While the intermediate-term outlook for the dollar appears to be becoming more bullish, the short-term outlook hints that the greenback may take a break from its recent gains (see orange arrows below).
On a weekly chart of the dollar, potentially, the most important development is the bullish divergence between price and the MACD Histogram. Comparing points D and F reveals price made a lower low while the indicator made a higher low, indicting waning selling pressure. This is a divergence we have been aware of and it played into our decision to raise cash and pare back on energy and commodities. Points A and B in the chart below are possible areas of resistance for the dollar. The horizontal lines near point C represent important levels of possible resistance and support.
The monthly chart of the dollar also shows signs of a bullish turn. RSI turned up recently near point A, but has not yet cleared the blue trendline (orange arrow). Point B highlights some levels to watch. Point C is potentially the most important. Notice how the trend of the dollar changed when the MACD Histogram reversed (blue arrows) – a similar move may be taking place now (green arrow lower right), which would become more significant if it can hold through the end of the month.
How does all this help us? With an intermediate-term bullish bias seemingly taking root in the dollar, we should be ready to cut back further on commodities and energy-related issues. With the short-term bias showing some signs of weakness in the dollar, we may see commodities and energy rally for a short-time. If they do, in an unconvincing manner, it may present an opportunity to sell into strength. A more convincing bounce in commodities would allow us to hold our current positions.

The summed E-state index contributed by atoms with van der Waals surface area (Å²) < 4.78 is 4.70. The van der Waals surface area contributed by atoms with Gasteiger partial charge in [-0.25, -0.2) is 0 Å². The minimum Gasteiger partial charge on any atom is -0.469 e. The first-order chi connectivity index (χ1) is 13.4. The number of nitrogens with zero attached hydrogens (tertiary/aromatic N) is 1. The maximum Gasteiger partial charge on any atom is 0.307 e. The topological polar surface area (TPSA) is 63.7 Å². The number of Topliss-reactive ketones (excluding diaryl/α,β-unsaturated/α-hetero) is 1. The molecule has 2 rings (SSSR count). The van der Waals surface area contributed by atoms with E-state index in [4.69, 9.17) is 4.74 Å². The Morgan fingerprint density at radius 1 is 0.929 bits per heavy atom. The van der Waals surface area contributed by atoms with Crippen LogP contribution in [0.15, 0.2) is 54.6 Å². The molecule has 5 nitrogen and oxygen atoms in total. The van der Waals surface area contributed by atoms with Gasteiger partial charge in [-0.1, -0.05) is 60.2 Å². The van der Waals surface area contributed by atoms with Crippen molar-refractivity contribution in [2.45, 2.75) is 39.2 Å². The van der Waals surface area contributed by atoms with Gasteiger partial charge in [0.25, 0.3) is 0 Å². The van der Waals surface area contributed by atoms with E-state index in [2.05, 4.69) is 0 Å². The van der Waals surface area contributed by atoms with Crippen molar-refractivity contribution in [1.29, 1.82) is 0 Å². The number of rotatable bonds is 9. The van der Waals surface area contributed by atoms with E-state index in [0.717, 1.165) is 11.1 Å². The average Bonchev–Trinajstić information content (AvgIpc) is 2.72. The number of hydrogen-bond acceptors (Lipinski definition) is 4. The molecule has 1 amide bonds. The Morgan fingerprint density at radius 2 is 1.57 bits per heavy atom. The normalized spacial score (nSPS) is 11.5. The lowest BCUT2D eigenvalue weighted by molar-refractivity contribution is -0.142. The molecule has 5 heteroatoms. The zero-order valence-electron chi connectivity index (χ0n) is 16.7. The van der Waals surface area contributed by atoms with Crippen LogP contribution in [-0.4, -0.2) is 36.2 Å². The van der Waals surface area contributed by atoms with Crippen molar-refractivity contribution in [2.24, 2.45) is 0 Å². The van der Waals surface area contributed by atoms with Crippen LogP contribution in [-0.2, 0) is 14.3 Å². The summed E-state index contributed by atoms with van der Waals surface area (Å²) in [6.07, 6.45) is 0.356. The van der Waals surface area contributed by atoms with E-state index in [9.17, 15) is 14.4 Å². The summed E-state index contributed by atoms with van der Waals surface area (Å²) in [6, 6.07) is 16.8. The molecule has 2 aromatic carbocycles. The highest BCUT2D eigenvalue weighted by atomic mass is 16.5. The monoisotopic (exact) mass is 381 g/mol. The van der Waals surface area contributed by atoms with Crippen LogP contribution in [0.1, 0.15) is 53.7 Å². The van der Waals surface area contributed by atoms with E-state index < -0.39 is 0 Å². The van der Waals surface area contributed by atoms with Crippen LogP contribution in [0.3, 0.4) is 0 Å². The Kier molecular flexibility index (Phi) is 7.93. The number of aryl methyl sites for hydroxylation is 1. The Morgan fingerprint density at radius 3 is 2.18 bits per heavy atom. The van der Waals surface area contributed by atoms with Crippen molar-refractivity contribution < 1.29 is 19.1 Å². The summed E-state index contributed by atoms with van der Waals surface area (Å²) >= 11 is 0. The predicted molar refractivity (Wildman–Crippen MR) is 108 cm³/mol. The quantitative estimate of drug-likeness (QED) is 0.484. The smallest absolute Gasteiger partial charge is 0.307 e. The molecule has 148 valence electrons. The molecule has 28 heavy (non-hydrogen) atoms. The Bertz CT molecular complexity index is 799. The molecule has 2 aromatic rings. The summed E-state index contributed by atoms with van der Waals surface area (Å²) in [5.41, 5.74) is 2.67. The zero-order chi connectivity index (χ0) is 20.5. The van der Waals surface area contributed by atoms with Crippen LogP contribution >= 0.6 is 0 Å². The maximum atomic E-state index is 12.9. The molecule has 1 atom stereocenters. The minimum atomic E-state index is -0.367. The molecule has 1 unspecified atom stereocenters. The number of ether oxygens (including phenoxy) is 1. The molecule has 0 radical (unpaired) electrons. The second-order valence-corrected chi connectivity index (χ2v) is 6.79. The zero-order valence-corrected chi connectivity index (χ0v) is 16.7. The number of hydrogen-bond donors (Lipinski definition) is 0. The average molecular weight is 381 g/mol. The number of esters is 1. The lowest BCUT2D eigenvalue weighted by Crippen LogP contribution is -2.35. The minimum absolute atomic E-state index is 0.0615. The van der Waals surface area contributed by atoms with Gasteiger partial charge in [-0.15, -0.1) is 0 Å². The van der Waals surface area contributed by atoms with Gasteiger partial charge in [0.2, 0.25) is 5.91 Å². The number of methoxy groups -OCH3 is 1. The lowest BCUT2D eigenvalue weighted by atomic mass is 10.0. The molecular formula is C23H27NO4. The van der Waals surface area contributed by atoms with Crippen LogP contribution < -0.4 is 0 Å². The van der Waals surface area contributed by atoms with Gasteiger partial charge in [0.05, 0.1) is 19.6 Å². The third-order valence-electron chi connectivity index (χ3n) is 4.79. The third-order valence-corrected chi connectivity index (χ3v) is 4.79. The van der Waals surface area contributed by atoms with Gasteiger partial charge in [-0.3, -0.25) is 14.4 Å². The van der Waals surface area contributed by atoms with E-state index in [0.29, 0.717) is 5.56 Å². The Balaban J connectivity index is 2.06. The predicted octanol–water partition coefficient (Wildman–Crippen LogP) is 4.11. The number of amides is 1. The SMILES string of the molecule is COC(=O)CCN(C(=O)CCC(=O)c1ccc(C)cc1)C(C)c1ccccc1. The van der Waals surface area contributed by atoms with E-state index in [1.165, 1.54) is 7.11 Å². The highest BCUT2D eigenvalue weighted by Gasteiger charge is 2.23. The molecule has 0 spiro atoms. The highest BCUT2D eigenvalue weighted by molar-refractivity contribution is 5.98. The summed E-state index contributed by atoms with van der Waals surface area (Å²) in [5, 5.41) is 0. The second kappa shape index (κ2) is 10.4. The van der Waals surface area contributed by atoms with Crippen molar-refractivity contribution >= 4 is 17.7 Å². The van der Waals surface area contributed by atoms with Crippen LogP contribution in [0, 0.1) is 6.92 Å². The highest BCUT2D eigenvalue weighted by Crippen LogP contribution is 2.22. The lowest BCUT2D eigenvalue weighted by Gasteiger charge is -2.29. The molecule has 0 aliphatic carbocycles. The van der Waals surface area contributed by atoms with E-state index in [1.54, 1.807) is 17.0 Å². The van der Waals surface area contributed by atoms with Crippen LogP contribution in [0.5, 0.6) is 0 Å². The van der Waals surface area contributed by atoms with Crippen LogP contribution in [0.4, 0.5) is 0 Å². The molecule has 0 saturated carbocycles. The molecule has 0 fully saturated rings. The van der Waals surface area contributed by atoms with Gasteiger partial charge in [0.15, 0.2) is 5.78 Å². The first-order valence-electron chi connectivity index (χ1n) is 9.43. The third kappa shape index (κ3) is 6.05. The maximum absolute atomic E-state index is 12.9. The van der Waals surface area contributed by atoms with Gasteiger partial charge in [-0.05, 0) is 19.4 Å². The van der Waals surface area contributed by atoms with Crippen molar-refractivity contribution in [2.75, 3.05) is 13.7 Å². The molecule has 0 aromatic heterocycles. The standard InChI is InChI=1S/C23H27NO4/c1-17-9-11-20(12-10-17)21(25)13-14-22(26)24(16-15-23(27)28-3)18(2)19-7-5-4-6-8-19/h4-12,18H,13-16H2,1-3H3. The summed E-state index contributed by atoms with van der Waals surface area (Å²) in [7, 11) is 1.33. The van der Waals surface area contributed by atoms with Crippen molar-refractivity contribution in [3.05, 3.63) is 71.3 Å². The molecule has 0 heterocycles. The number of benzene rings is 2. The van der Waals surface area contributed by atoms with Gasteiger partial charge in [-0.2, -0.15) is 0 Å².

We enter the trading day on Tuesday with negative news from HP via Bloomberg:
Hewlett-Packard Co. (HPQ), the world’s biggest personal-computer maker, cut a billion dollars from its sales forecast for the year and said profit is falling short as consumers hold back buying PCs.
Our bias remains defensive, but it makes sense to see how some things play out over the next few trading sessions. Many markets are near points where they logically could find some buying support. We could have picked numerous charts to illustrate the concepts below since similar situations exist.
We would like to see how market participants react to the long-and-short-term horizontal support near point A, the trendlines shown in blue (see B), and the possible RSI support (point C). RSI, which is an overbought/oversold-type indicator, has held at similar levels in recent months (see green arrows to left and right of point C). All of the set-ups below may be taken out in a bearish manner, but it makes sense to be patient until we have more information. We have adequate levels of cash given what we know at this time.
Problems in Europe continue with the news moving past debt and into the outlook for earnings. From Bloomberg:
“There’s nothing close to a resolution” for Europe’s government debt crisis, Norval Loftus, the chief investment officer at Allegra Investment Management Ltd., said in a Bloomberg Television interview with Francine Lacqua in London. “There’s a lot of risk in the system. It’s a very important time to maintain a slightly risk-averse outlook.”
Analysts are cutting European earnings forecasts by the most in almost two years.